Well it’s the first full week of school and this is the first time in about ten years that I’ve ever had six hours of continuous, uninterrupted time on a weekday (unless of course I was ill or it was a holiday!). As a self-employed professional and full time mother, I spend my time home with my children embracing every beautiful moment with them. I try to teach them values and create experiences for them that they will cherish for a lifetime because I believe our job as parents is not to smother and dis-able them but to equip them with the abilities to survive a life without us. My baby girl started first grade this year and it’s such a beautiful yet difficult transition for me. She is the type of child who is so loving and so full of energy that she requires 110% of your attention. The love you receive in return is so genuine that you don’t resent the time, however exhausting it can be. Last year she wanted me to walk her to the doorway of the school, give her a hug and kiss, was hesitant about even walking into the school and she was only there for a few hours each day! I volunteered in the classroom a minimum of once a week and there was always a sad face when I left even though I would be back there in half an hour to pick her up from school. Needless to say I was concerned about how she would handle a full day of school, desks and eating in the lunchroom. She was so nervous about the first day and worried about it being all new until we walked into the classroom and saw one of her best friends sitting up front. I exhaled a huge sigh of relief, she turned around quickly to say “by Mom!” without even the usual hug and kiss and she quickly disappeared into the fold of children. That Friday she asked if she could walk to school and come home by herself. My mouth dropped and I thought ‘it took my son until second grade to make that request’…am I being one of those smothering moms??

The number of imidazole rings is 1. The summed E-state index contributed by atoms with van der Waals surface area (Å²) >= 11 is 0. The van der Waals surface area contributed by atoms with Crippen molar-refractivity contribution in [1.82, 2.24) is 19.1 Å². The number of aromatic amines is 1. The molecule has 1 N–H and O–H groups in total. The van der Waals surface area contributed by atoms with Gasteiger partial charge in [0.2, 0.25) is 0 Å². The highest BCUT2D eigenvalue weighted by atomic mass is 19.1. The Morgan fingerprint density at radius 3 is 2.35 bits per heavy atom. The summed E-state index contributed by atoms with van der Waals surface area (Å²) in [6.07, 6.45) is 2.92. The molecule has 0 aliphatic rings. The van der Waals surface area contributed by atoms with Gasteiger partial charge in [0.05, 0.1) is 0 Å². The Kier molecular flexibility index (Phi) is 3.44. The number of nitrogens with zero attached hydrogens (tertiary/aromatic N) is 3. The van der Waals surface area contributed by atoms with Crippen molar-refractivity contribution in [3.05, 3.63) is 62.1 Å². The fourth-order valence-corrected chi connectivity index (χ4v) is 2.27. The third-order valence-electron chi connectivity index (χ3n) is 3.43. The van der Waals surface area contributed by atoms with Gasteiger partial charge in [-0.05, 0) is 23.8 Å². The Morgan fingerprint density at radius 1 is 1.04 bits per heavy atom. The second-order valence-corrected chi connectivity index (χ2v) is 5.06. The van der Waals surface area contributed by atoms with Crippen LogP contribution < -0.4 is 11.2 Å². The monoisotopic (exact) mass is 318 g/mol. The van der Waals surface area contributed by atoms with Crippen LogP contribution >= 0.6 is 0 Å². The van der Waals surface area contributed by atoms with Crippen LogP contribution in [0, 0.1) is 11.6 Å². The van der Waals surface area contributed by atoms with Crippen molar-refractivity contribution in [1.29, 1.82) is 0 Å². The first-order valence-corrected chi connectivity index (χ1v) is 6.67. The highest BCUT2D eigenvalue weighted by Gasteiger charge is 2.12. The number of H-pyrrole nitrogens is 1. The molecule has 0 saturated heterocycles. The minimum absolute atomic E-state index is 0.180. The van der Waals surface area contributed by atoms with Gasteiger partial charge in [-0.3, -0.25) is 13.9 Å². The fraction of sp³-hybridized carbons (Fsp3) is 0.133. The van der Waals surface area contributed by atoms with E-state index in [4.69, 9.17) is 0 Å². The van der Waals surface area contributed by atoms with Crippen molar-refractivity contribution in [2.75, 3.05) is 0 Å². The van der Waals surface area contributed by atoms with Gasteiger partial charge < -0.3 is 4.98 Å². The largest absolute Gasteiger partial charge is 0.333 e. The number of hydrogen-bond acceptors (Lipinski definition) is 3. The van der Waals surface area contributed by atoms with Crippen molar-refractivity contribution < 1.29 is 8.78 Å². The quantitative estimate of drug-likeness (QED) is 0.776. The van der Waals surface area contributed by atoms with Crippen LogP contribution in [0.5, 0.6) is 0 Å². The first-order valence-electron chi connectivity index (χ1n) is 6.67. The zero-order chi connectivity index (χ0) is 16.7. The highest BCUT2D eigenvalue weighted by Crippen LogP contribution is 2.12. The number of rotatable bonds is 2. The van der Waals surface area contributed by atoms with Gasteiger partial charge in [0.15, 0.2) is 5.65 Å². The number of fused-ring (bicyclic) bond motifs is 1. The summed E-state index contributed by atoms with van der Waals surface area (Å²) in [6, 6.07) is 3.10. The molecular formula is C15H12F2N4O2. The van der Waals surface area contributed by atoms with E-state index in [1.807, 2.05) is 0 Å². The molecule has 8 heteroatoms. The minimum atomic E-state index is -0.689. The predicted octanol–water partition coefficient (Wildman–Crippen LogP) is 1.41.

The most difficult lesson about parenting I feel, is learning to let go and I was about to get yet another lesson. Monday morning I grabbed my keys, walked her out the door and down the walkway to the street and she turned around and said “by mom, have a good day” in order to stop me in my tracks. She wanted to walk across the street and off to school without me! I thought she was joking until she turned around, looked at my feet progressing forward and said “I can do it myself”. For a moment I chuckled inside because my mother used to always joke that I came out of the womb saying those exact words. I took a deep breath, smiled, said “OK” and pointed her in the direction of the crossing guard. I let go. Well, okay so I live directly across the street from her elementary school and the crossing guard is practically on my doorstep when she comes out in the morning, but it was still a huge risk for me! 🙂 Today is day two and she didn’t even want me to leave the doorway of our home, but I told her I had to at least come off the porch to make sure the crossing guard was there on the corner, so she allowed me to keep walking. She seems to be handling the transition well, and I am left to sit in quiet with no choice but to meditate on the next step on my life’s journey to joy. I have made so many sacrifices – personal and financial – in order to be the face that my kids see first thing in the morning and coming home from school in the afternoon. I’ve juggled work schedules, lost clients, lost friends, missed a lot of fun parties, workshops and educational opportunities, all because of my commitment to my children and I wouldn’t have changed a thing. I would do it for any child because they are our future and will one day be making decisions that affect my life. I’ve accepted my role here as their guardian and I’ve felt that way about all children for as long as I can remember. I strongly believe if our children grow up knowing that they are the most important person in the lives of those who have created them, they will be confident, loving beings and will spread that love and compassion to all those that they touch.
And we may just change the world. One courageous child at a time.